How to programmatically navigate in Next.js

Updated: May 30, 2023 By: Goodman Post a comment

Next.js is a fast-growing React framework that can help us build high-performance hybrid static and server-side rendering web applications. Many projects have been transitioning from traditional React SPAs to Next.js, including giants like Github, IGN, Hulu, etc.

In this article, we’ll explore how to programmatically navigate in a Next.js application by using the useRouter hook that comes along with the Next.js core. This will be helpful in some scenarios, like changing routes when the user clicks a button, checks a checkbox, chooses an option from a dropdown select menu, after waiting for a countdown timer, etc.

The useRouter hook

If you’re working with server components in the app directory (that comes with Next.js 13 and newer), you must add the use client directive at the top of your component to be able to use hooks, as shown below:

"use client";
import { useRouter } from 'next/navigation';

export default function Home() {
  const router = useRouter();
  return <></>;

If you’re still using the pages directory as before, the use client directive is not necessary.

The router object returned by the useRouter hook gives us some useful methods for programmatically navigating:

push() method

The push() method adds a new URL to the history stack:


replace() method

This method is similar to the push() method but will NOT add a new URL into the history stack. That means you cannot go back to the previous route by hitting the back button of your browser.


back() and forward() method

You can call the back() or the forward() method to go to the previous or the next route, respectively. These methods don’t require any arguments (because their names already tell where to go).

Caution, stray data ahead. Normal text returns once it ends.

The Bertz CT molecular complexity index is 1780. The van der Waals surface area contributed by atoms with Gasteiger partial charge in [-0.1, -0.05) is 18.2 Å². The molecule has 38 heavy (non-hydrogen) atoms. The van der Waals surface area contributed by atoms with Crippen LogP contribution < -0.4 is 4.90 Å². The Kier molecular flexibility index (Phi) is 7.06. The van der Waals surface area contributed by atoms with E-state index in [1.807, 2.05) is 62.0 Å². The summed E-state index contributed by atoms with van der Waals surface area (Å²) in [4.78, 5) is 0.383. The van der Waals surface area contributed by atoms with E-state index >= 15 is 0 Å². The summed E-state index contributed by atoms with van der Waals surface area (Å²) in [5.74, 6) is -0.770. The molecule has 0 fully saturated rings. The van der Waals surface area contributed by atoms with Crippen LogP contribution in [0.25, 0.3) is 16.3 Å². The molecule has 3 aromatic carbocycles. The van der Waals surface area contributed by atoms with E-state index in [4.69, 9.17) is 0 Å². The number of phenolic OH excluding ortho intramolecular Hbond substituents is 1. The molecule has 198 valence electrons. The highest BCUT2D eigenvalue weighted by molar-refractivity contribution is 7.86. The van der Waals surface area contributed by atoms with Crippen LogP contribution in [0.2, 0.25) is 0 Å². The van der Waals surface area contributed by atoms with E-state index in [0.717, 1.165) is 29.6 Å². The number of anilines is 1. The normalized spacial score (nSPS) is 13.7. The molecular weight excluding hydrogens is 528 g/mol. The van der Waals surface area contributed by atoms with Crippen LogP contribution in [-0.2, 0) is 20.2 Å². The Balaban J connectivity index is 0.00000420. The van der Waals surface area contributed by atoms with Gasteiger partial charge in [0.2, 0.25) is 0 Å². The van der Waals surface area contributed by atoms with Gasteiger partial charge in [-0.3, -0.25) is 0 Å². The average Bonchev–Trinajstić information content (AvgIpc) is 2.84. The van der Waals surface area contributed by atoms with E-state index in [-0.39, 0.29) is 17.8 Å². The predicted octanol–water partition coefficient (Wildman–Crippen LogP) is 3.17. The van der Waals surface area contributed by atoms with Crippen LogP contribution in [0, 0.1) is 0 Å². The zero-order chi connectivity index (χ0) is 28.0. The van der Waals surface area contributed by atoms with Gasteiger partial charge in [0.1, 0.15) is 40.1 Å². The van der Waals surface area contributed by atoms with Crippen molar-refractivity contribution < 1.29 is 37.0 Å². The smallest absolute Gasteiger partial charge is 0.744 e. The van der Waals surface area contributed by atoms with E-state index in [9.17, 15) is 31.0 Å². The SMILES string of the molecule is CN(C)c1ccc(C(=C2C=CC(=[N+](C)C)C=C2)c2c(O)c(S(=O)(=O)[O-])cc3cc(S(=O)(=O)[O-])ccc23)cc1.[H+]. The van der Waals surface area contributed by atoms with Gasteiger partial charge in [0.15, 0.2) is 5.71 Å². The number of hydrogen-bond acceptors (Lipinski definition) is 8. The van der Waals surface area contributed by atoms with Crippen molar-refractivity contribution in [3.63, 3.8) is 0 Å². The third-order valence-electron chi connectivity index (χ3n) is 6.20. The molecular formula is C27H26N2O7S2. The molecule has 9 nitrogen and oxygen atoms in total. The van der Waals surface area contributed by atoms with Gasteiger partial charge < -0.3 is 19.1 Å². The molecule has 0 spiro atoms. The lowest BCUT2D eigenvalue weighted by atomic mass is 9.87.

The Complete Example

This example demonstrates how to navigate in Next.js by clicking a button or checking a checkbox. We will use the latest version of Next.js and its app directory.


Our sample app has 2 only pages: Home and Feedback. There are no links, but the user can press one of the two buttons or check the checkbox to move from the Home page to the Feedback page. Here’s how it works in action:

The Steps

1. To make sure we have the same starting point, please create a new project:

npx create-next-app example

Please select TypeScript when Next.js asks you.

When the project initialization is complete, create a new folder named feedback in the app directory of your project. After that, add a new file calledfeedback.tsx inside the feedback folder.

Here’s the file structure in the app directory:

├── feedback
│   └── page.tsx
├── layout.tsx
└── page.tsx

2.. Add the following code to the file:

// app/feedback/page.tsx

const FeedBack = () => {
  return (
    <div style={{ padding: 50 }}>
      <h1>Feedback Page</h1>

export default FeedBack;

3. And here’s the code in the app/page.tsx:

import { useRouter } from 'next/router';

export default function Home() {
  const router = useRouter();
  return (
    <div style={{ padding: 50 }}>
      <h1>Home Page</h1>
        <button onClick={() => router.push('/feedback')}>
          Go to the feedback page
          onChange={() => router.push('/feedback')}
        ></input> Check me to go to the feedback page
      <br />

        <button onClick={() => router.replace('/feedback')}>
          Go to the feedback page and not go back

4. Replace the unwanted code (if any) in your app/layout.tsx file with the code below:

// app/layout.tsx (this is the root layout)

export default function RootLayout({
}: {
  children: React.ReactNode;
}) {
  return (
    <html lang='en'>
      <body suppressHydrationWarning={true}>{children}</body>

5. Get your app up and running:

npm run dev

Then go to http://localhost:3000 to see the result.

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